"Knowledge is progress. We gain knowledge through observation and logic—inevitable logic. And logic tells us that two and two make four—not sometimes but all the time."- Prof. Augustus S.F.X. van Dusen (Jacques Futrelle's "The Leak," collected in The Jacques Futrelle Megapack: Tales of the Thinking Machine and Others, 2013)
Henry Leverage's name is little-known today and even the GAD Wiki doesn't have him listed among their legion of obscure mystery writers. However, he filled the popular slick and pulp magazines of his day, such as Cosmopolitan, Black Mask, Argosy All-Story and Detective Story Magazine, but what set Leverage apart is that his career, as a writer, really began when he was an inmate of Sing-Sing Prison – where he fulfilled the duty of editor of the prison magazine, The Star of Hope.
The scant crumbs of information on the web does not mention the reason for Leverage's incarceration, as you don't "interrogate a prisoner concerning his past," but he was released in 1919 and used his personal experience to write "crook fiction." In 1925, he created a unique-sounding series-character, Big Scar Guffman, who is a prisoner serving "a life sentence plus fifteen years" and struck me as a hardboiled counterpart to the usual assortment of charming thieves, conmen and swindlers found in rogue fiction.
Despite his proclivity for stories that center around criminals and prison inmates, Leverage wrote (at least) one cerebral detective novel in the tradition of the American mystery writers who valued ratiocination.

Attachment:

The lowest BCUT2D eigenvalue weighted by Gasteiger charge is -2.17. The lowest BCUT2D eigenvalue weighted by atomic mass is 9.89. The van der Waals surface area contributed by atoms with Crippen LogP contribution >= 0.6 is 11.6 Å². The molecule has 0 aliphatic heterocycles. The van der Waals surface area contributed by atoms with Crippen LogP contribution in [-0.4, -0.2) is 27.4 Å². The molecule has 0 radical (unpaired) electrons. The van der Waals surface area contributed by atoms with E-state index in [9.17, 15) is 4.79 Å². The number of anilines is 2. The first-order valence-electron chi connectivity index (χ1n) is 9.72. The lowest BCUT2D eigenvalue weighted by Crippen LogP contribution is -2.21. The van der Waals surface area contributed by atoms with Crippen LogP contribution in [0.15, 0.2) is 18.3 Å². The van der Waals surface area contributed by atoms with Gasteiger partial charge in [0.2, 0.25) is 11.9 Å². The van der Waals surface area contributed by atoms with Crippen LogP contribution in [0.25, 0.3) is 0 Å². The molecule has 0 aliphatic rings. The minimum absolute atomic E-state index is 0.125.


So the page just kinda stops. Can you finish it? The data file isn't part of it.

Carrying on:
Whispering Wires (1918) was published almost a century ago and must have been written when Leverage was still behind bars, but the plot of the story is genuine interesting and stands on the border dividing two distinct periods in the history of the genre – namely the Doylean Era of crime-fiction and the coming Golden Age. Good news is that the Golden Age-like elements have the upper hand here. The story plays entirely fair with the reader and one of the main focal points of the plot is an apparently impossible murder.
A locked room mystery boosting a solution that must have been very impressive and novel for the period, but I am getting ahead of myself here.
Triggy Drew is a private-investigator who operates "the greatest city of the modern world," New York City, who did not "overrate his own powers" and built a reputation on hard, solid work. He wasn't always perfect at the job, but good enough to net him a wealthy client who always called on him when he needed a detective.
Montgomery Stockbridge is a Munitions Magnate and the first time he had hired Drew was to track down an absconder, which he did to the full satisfaction of his employer. So when Stockbridge went up against Mortimer Morphy, "the Wolf of the Ticker," Drew was tasked with gathering evidence proving "the gentleman bank-wrecker" had appropriated large amounts of money and wrecked a score of homes – culminating with a conviction at the end of a long, drawn-out court battle. When he was sentenced to ten to twenty years in state prison, Morphy swore he would get back at Stockbridge "if it took the longest day of his life." And a bizarre death-threat brings Drew back into the employ of Stockbridge.
Someone used the name of Stockbridge's physician to order the superintendent of Ridgwood Cemetery to have a grave dug in the family plot, because "a death was about to occur in the Stockbridge family." A threat punctuated by a whispering voice over the telephone promising that they would go after his daughter, Loris, as soon as they were finished with him. So Drew takes the case and leaves his client behind inside a sealed room, a "double-locked and triple-watched library," but, at the end of the day, they're forced to take an ax to the sturdy library door.